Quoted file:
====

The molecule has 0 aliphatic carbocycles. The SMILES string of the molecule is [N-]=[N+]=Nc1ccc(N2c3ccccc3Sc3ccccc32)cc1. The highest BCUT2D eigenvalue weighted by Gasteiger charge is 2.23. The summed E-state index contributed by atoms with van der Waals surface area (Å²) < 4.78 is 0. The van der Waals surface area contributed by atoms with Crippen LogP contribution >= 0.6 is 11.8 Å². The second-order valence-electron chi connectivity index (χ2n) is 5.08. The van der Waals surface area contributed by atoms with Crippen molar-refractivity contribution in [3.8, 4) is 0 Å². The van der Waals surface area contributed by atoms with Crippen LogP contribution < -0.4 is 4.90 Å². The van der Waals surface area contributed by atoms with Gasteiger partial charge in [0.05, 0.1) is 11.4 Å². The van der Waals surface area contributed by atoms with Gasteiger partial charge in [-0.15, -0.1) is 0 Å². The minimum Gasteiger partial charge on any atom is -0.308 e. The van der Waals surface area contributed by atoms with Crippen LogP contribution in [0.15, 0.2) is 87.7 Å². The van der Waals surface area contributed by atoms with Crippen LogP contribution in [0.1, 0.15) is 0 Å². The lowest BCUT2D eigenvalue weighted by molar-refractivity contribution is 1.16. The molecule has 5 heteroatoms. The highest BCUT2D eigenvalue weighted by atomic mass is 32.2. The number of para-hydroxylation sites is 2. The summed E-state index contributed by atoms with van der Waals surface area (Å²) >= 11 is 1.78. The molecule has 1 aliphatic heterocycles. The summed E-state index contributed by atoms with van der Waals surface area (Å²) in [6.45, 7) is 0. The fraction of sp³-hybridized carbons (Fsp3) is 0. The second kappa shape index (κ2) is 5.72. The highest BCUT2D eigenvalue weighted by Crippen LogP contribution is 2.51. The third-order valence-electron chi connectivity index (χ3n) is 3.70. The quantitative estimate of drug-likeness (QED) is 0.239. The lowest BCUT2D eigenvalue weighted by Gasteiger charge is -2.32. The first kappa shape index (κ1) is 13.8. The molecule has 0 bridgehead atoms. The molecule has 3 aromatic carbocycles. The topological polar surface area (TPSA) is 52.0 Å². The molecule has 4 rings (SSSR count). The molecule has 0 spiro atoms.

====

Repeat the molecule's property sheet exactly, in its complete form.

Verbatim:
The molecule has 0 aliphatic carbocycles. The SMILES string of the molecule is [N-]=[N+]=Nc1ccc(N2c3ccccc3Sc3ccccc32)cc1. The highest BCUT2D eigenvalue weighted by Gasteiger charge is 2.23. The summed E-state index contributed by atoms with van der Waals surface area (Å²) < 4.78 is 0. The van der Waals surface area contributed by atoms with Crippen LogP contribution >= 0.6 is 11.8 Å². The second-order valence-electron chi connectivity index (χ2n) is 5.08. The van der Waals surface area contributed by atoms with Crippen molar-refractivity contribution in [3.8, 4) is 0 Å². The van der Waals surface area contributed by atoms with Crippen LogP contribution < -0.4 is 4.90 Å². The van der Waals surface area contributed by atoms with Gasteiger partial charge in [0.05, 0.1) is 11.4 Å². The van der Waals surface area contributed by atoms with Gasteiger partial charge in [-0.15, -0.1) is 0 Å². The minimum Gasteiger partial charge on any atom is -0.308 e. The van der Waals surface area contributed by atoms with Crippen LogP contribution in [0.15, 0.2) is 87.7 Å². The van der Waals surface area contributed by atoms with Crippen LogP contribution in [0.1, 0.15) is 0 Å². The lowest BCUT2D eigenvalue weighted by molar-refractivity contribution is 1.16. The molecule has 5 heteroatoms. The highest BCUT2D eigenvalue weighted by atomic mass is 32.2. The number of para-hydroxylation sites is 2. The summed E-state index contributed by atoms with van der Waals surface area (Å²) >= 11 is 1.78. The molecule has 1 aliphatic heterocycles. The summed E-state index contributed by atoms with van der Waals surface area (Å²) in [6.45, 7) is 0. The fraction of sp³-hybridized carbons (Fsp3) is 0. The second kappa shape index (κ2) is 5.72. The highest BCUT2D eigenvalue weighted by Crippen LogP contribution is 2.51. The third-order valence-electron chi connectivity index (χ3n) is 3.70. The quantitative estimate of drug-likeness (QED) is 0.239. The lowest BCUT2D eigenvalue weighted by Gasteiger charge is -2.32. The first kappa shape index (κ1) is 13.8. The molecule has 0 bridgehead atoms. The molecule has 3 aromatic carbocycles. The topological polar surface area (TPSA) is 52.0 Å². The molecule has 4 rings (SSSR count). The molecule has 0 spiro atoms.